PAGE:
Canadian Plastics

Canada is a unique market and U.S. firms need to keep that in mind if they want to keep Canadian business

By Tom Venetis, editor   

Some years back, I interviewed the president of a major U.S. firm that had decided to re-open its Canadian offices (about a year earlier it had shut those offices down). The reasoning for shutting dow...

Some years back, I interviewed the president of a major U.S. firm that had decided to re-open its Canadian offices (about a year earlier it had shut those offices down). The reasoning for shutting down the Canadian operations were the usual ones businesses give: it saved money, brought greater efficiencies by centralizing operations and having a single business message across North America. So why re-open the Canadian operations?

The president was blunt: Instead of seeing greater profits by shutting down the Canadian offices the company lost business — lots of business. The company slipped behind its closest competitor, watched its marketshare shrink and got an earful of complaints from its Canadian customers. The president learned Canadians want and demand to deal with Canadians, even if the company is based in the U.S. By shutting down its Canadian offices, the company was sending a message, unintended as it might have been, that it did not care about its Canadian customers, certainly not enough to bother having Canadian support staff and services.

Canadian plastics processors often suffer from the same issue: too often large U.S.-based suppliers of equipment, resins and other materials tend to treat some Canadian processors as a secondary concern, simply an extension of the customer base in the United States. These companies have no Canadian offices, no local support staff, or product materials and services geared to Canadian processors. It’s astonishing the number of times I’ve tried to reach a Canadian representative of a company only to be given a phone number to a U.S. office, or to have seen advertising and support materials given to Canadians but clearly geared to U.S. customers.

But these companies are making a mistake by thinking of Canada and Canadian plastics processors as extensions of the American market.


The Canadian market in many ways is different from the American market and Canadian plastics processors’ concerns are often of a different sort than those in the U.S. One only needs to think of how different the market is in Quebec than from the rest of Canada, or how the western Canadian market differs from Ontario and British Columbia. U.S. companies supplying Canadians need to understand this if they wish to have successful, long-term relationships with Canadian customers.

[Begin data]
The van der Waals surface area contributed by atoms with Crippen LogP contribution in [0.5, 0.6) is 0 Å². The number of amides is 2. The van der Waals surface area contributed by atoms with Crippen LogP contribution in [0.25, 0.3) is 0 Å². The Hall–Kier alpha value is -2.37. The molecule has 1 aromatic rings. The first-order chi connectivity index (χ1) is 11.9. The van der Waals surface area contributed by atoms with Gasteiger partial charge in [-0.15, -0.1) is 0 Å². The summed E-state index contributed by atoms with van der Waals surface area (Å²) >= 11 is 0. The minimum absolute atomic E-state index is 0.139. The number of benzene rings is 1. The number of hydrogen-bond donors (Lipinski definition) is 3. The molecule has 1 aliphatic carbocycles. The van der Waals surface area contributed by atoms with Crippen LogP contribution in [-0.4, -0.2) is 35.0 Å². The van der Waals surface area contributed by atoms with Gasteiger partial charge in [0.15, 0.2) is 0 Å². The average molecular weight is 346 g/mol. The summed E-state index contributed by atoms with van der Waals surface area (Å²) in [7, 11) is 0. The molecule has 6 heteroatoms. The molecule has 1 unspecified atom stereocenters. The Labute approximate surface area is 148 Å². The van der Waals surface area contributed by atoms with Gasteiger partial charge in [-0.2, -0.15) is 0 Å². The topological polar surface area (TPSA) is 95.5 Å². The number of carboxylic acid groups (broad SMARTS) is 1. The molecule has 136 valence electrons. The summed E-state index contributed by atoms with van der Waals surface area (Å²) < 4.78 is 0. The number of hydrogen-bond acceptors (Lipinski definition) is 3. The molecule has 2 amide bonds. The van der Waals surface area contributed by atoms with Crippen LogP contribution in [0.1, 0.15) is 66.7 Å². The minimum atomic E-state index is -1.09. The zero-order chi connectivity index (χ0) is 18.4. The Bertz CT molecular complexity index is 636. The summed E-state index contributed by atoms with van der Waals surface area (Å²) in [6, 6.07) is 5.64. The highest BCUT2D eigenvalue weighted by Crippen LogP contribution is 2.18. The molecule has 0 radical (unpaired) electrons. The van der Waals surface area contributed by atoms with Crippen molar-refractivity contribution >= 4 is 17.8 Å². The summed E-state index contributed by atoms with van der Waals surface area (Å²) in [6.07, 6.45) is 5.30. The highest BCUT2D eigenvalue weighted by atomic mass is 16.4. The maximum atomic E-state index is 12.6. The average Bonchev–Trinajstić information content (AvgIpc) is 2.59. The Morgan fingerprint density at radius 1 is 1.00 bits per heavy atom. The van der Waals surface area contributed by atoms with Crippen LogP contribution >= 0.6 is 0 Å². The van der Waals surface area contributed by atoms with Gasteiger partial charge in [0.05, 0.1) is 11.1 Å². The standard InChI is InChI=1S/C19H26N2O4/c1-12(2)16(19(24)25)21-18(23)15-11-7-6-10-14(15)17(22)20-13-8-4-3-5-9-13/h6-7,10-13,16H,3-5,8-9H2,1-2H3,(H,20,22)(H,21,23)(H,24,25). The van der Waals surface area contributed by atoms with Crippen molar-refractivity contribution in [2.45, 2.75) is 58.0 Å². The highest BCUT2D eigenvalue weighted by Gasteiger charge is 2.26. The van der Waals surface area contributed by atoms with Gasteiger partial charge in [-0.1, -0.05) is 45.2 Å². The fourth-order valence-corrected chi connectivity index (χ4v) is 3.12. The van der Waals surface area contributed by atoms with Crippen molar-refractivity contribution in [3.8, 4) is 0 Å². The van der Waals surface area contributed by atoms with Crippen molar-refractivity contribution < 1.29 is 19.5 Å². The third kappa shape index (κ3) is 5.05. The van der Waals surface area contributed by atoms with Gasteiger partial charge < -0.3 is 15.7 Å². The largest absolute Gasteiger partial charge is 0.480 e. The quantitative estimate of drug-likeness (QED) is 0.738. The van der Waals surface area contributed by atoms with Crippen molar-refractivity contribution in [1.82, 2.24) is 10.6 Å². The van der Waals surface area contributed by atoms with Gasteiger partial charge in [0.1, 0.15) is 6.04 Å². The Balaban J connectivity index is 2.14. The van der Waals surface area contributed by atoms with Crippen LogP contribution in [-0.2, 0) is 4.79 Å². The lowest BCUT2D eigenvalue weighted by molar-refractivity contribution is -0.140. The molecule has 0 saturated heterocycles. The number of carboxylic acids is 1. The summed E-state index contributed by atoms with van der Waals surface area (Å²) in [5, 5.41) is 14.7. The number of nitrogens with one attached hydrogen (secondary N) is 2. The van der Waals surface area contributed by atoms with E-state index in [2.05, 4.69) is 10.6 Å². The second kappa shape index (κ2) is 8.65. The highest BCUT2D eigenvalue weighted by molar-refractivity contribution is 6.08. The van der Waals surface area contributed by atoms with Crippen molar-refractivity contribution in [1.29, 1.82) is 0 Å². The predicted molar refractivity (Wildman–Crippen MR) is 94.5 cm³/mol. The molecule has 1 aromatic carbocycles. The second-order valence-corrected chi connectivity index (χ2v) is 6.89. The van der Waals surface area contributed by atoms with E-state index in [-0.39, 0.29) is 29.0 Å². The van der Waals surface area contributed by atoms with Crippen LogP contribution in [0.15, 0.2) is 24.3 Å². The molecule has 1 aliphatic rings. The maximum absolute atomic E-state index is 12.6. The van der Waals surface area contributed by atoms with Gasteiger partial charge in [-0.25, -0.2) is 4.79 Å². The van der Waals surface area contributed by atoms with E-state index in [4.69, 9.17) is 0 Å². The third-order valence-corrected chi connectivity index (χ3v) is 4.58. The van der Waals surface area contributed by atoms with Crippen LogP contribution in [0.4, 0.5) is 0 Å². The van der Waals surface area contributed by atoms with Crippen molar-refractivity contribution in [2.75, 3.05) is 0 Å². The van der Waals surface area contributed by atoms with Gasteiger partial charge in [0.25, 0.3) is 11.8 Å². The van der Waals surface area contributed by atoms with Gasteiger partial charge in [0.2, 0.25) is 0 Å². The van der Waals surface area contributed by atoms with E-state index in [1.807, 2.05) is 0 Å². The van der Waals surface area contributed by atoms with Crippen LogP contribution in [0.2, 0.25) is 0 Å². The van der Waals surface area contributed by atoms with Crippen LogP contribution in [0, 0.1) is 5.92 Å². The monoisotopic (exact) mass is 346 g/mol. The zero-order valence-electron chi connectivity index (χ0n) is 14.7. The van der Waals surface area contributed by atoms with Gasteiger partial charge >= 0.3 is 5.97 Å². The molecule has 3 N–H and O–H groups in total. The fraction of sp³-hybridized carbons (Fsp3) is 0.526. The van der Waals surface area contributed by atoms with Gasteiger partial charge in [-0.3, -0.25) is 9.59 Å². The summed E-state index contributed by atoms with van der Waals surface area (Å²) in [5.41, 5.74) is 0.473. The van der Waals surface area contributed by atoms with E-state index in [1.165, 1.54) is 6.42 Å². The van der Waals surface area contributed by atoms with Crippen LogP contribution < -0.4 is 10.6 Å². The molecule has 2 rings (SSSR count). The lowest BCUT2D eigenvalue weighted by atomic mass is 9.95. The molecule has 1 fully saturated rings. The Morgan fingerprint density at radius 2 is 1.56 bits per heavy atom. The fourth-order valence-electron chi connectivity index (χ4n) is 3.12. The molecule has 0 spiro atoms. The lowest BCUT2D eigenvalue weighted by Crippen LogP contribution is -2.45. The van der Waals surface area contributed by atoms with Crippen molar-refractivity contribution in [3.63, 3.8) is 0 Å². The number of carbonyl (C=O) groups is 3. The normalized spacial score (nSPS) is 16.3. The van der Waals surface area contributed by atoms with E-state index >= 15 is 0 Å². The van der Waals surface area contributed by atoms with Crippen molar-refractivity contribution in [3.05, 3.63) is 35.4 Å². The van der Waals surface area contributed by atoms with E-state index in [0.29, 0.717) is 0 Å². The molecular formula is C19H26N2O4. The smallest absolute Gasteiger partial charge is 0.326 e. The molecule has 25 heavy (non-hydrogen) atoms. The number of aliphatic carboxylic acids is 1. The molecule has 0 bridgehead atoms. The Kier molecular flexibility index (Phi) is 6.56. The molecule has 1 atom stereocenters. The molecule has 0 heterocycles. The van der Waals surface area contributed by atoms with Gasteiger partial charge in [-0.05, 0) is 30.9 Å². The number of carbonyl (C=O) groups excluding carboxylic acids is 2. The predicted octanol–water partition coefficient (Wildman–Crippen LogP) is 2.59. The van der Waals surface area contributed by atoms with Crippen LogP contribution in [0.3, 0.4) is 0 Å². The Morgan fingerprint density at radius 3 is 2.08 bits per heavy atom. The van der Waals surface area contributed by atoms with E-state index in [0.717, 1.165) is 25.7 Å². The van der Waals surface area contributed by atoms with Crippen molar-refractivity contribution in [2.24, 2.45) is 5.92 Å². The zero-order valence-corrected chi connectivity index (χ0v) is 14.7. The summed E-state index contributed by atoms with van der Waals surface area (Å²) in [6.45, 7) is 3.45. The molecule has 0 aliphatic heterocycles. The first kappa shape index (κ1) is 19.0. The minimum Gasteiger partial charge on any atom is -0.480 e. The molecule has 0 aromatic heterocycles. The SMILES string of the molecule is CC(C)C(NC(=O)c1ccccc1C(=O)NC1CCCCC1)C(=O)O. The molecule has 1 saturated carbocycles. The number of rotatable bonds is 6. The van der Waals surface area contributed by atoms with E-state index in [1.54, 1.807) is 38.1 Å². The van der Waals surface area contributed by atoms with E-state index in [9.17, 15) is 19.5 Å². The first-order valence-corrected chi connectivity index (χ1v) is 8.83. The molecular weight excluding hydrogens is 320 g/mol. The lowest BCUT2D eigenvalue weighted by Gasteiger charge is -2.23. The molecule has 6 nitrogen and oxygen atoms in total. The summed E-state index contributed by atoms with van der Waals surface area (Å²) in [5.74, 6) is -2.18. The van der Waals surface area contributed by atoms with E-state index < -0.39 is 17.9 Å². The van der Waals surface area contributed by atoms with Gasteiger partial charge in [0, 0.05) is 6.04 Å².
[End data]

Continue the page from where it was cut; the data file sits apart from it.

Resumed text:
The same goes for advertising, and service and support materials. Canadian customers want to see information and support materials reflect the realities and issues of the Canadian marketplace. Canadians want to see Canadian-geared ads in Canadian publications with ways of reaching Canadian representatives or anyone for that matter who understands their concerns and issues. A recent survey I came across found those in charge of making major business purchasing decisions for Canadian companies relied on information gleaned from specialized business publications — a whopping 69 per cent! A 1-800 number to a harried switchboard operator is not going to generate increased sales or long-term relationships with Canadian plastics processors if they do not see that business objectively reported on in a Canadian business publication or see advertising for Canadians.

With the plastics market now under increasing pressure from foreign competition and price pressures, U.S. suppliers have to start really making an effort to better reach out and understand the needs and concerns of Canadian processors. By doing so, it becomes a win-win situation for everyone: the suppliers build long-term and profitable relationships with its Canadian processors, and Canadian processors can feel they have a committed partner who they can rely on to tackle the difficult times ahead.

Tom Venetis, editor



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